Ahead of a referendum in the north on attitudes towards Pristina, there are growing signs that a number of actors – particularly KFOR and the EU – are beginning to grasp the realities of the north, including the need to treat the local leaders as legitimate interlocutors.
By Gerard M. Gallucci
The snows are piled deep throughout the Balkans leaving many stranded and dealing with the cold and electricity shortages. Scores have died including an entire family – minus a young survivor – in an avalanche in southern Kosovo. Kosovo issues, however, seem not to be taking any winter leave, with a vote due this week in the north on attitudes towards Pristina, continued focus on the Kosovo Serb barricades and EU consideration of the continued role of EULEX.
The northern Kosovo Serbs says that they are ready for their “referendum” to be held February 14-15. It will reportedly ask for a “yes” or “no” response to a single question – “do you accept the institutions of the so-called Republic of Kosovo?” Much has been made of this vote – essentially a poll unlikely to produce much surprise and with no legal or operational result. Now, the UN has jumped into the fray – reportedly saying the vote is contrary to law and that UNMIK will have no role in it. The Kosovo police, however, plan no special measures and KFOR’s concerns seem more about the vote provoking violence against Kosovo Serbs south of the Ibar.
Against the general backdrop of EU and German pressures on Belgrade over Kosovo, the International Crisis Group braved the snow and cold to travel through the north to look at the barricades there. ICG found official crossing points open but unused, with travel continuing across the boundary through alternative routes. ICG’s conclusion: “Trying to use issues like freedom of movement – or the rule of law – as tools to change locals’ minds about sovereignty issues, rather than as ends in themselves, just damages the tool. The dispute isn’t a technicality and cannot be resolved as though it were.”
Meanwhile, the Pristina newspaper Zëri reports that UNMIK appears to have negotiated a “gentleman’s agreement” to allow EULEX access through the barricades. UNMIK reportedly told the paper that it was “actively engaged” in discussing “unconditional freedom of movement” in the north with “northern Serbs, as well as officials in Belgrade” alongside KFOR and EULEX efforts to do the same. No details but perhaps the “gentleman’s agreement” allows EULEX to travel on the assumption they would not be conveying Kosovo Customs to the boundary crossings? In its trip report, however, ICG reported that the northerners are still watching the roads.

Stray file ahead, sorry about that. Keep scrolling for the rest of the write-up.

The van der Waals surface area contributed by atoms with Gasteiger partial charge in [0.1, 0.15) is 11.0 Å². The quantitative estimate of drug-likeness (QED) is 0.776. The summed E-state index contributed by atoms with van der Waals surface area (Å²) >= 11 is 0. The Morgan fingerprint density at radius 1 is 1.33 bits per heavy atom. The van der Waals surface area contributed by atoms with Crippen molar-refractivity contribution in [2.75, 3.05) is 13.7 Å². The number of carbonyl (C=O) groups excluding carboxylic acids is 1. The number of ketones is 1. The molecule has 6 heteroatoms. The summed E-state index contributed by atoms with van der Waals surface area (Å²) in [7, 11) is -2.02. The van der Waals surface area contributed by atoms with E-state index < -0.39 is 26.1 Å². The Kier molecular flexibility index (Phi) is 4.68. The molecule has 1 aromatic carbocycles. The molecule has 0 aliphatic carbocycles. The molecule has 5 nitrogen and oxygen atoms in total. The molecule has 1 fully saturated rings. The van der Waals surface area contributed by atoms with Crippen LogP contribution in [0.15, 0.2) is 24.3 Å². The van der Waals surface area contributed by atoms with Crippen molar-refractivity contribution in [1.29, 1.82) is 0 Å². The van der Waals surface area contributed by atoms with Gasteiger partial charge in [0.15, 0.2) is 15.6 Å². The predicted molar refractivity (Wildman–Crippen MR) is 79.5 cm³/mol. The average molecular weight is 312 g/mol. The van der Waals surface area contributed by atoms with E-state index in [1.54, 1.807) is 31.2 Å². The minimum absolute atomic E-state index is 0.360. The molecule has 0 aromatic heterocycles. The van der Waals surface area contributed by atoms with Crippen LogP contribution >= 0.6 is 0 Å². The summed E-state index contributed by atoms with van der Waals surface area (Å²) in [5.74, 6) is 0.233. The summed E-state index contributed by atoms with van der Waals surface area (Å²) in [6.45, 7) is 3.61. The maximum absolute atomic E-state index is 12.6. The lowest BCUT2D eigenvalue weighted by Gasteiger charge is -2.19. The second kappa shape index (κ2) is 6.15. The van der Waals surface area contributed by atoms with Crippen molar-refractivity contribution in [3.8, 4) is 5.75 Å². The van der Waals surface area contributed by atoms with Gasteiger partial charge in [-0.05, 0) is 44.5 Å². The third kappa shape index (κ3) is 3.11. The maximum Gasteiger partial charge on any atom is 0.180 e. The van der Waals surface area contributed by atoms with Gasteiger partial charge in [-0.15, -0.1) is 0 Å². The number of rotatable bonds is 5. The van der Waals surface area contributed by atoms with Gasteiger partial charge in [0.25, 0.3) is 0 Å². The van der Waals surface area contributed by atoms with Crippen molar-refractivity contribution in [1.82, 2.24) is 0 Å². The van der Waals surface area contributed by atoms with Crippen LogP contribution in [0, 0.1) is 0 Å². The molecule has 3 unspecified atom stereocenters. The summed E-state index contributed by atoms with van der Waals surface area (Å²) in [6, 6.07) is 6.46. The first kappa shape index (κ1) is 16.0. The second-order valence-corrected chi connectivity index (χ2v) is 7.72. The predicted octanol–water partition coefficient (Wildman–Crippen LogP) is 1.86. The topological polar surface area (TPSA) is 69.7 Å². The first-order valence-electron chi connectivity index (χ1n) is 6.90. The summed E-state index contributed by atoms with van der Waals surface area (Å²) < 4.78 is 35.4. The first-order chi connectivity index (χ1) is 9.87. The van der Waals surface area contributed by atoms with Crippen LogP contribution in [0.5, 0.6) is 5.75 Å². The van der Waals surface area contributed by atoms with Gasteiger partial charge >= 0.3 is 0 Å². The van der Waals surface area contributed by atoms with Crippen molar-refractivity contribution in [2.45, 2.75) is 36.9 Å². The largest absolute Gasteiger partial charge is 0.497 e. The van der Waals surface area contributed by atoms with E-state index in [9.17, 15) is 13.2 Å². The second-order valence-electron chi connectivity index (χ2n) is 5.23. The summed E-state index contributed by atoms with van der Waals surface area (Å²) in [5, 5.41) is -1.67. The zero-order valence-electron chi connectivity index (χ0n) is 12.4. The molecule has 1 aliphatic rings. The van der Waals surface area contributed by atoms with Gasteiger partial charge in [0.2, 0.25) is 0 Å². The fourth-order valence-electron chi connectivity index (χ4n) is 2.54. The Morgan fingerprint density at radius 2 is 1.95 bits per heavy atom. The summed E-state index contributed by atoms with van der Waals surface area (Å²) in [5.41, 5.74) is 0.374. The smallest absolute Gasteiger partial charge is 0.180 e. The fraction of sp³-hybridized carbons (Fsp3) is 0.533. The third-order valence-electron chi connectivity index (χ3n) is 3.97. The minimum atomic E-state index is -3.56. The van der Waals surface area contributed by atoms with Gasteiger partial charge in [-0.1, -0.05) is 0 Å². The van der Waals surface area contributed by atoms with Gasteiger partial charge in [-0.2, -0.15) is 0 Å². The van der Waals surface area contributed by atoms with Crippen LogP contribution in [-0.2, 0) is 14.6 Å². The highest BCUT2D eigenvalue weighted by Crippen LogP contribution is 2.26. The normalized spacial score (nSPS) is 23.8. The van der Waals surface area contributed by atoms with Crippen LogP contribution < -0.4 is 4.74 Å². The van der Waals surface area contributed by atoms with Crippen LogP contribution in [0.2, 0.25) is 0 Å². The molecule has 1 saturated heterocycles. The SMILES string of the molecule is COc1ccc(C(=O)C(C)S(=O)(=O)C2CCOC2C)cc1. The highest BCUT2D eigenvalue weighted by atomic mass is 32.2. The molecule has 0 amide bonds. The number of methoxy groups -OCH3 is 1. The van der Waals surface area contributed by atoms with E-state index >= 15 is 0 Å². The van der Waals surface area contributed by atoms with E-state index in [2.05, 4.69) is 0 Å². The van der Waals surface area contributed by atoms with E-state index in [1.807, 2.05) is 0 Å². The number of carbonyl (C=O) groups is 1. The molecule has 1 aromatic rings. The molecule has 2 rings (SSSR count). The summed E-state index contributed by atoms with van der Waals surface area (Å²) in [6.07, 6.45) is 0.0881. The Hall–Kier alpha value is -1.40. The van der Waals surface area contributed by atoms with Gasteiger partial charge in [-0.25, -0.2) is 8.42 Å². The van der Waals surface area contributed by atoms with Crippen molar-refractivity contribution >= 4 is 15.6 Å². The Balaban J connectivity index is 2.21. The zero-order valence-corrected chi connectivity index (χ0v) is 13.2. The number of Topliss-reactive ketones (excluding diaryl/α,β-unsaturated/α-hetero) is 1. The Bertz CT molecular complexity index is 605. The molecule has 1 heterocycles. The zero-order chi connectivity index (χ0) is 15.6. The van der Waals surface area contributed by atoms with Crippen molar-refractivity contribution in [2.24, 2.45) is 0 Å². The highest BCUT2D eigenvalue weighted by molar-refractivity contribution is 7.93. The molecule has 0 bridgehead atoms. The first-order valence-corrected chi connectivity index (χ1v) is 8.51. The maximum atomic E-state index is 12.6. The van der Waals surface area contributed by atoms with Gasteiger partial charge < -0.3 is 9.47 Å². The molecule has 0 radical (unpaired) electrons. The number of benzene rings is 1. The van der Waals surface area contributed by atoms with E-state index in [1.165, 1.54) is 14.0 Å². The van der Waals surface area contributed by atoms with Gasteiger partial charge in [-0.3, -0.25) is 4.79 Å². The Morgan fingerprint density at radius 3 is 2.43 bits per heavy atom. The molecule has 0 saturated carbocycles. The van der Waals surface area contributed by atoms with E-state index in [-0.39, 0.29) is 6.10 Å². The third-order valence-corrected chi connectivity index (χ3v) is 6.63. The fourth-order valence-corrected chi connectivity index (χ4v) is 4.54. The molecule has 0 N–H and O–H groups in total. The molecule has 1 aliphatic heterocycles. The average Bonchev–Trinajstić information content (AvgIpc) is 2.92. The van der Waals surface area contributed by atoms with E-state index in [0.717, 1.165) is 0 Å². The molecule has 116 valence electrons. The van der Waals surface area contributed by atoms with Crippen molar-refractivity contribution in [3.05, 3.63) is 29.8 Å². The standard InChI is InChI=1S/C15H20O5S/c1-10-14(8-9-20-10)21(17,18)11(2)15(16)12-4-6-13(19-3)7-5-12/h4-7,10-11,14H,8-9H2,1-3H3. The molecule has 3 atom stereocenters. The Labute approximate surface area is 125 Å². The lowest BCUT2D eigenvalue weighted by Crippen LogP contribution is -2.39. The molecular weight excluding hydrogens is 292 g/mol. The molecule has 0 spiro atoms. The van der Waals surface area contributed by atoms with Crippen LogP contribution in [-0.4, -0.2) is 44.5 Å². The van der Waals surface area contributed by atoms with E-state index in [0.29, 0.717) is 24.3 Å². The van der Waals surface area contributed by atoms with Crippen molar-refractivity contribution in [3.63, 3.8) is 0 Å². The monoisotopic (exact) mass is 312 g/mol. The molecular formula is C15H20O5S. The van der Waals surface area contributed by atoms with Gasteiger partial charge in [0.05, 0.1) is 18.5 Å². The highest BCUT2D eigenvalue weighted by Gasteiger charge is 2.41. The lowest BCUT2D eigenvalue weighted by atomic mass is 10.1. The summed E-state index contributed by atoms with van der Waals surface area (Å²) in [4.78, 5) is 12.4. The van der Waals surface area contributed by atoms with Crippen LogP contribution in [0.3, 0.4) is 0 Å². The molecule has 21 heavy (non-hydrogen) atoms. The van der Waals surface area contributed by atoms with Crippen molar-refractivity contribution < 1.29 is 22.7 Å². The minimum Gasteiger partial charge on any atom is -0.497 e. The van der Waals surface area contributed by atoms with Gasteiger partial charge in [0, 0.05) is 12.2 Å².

There is further reporting on the EU’s plans for “reformatting” the EULEX mission later this year “taking into account the progress made by Kosovo authorities in the rule of law and the needs of changing the mission.” This would be in-line with plans announced by the Quint last month to move toward ending “supervised independence” of Kosovo. A spokesman for prime minister Thaci told Balkan Insight that “we expect that in regions like in Mitrovica and Prizren, no EULEX police officers will be stationed due to the good performance of the police…[and] the same goes for customs.” Such changes would seem to take EULEX out of its peacekeeping role in the north – where it has taken the UN’s place on crucial rule of law issues including the police, courts and customs.
So far there is no indication that the EU will consult with the UN on its plans, or that the UN is considering how it may have to take back the responsibility for rule of law it transferred to EULEX in November 2008. When asked for comment, a senior UNMIK official replied that the mission will “report to the Secretary General and Security Council on any such plans/actions, analyzing their potential implications – both in terms of the provisions of UNSCR 1244 and the Secretary General’s six-point plans, as well as the hitherto critical international oversight of the rule of law sector.”
Finally, it is worth looking closely at comments by KFOR Commander, General Erhard Drews. Under Drews, KFOR has backed away from its confrontational approach to imposing Kosovo institutions in the north and has recently said it considers the local leaders there legitimate interlocutors. In talking about Belgrade’s influence over the northerners on the referendum, Drews reportedly explained that the interests of northern Kosovo Serbs “do not coincide with Belgrade’s interests any longer.” He noted that “compromises Belgrade was making did not suit northern Kosovo Serbs.” This seems accurate and a long overdue recognition by the Quint internationals. Pressure on Serbia’s president, Boris Tadic, over EU candidacy cannot change reality on the ground in the north. Therefore it must aim at something different.
Gerard M. Gallucci is a retired US diplomat and UN peacekeeper. He worked as part of US efforts to resolve the conflicts in Angola, South Africa and Sudan and as Director for Inter-American Affairs at the National Security Council. He served as UN Regional Representative in Mitrovica, Kosovo from July 2005 until October 2008 and as Chief of Staff for the UN mission in East Timor from November 2008 until June 2010. Gerard is also a member of TransConflict’s Advisory Board.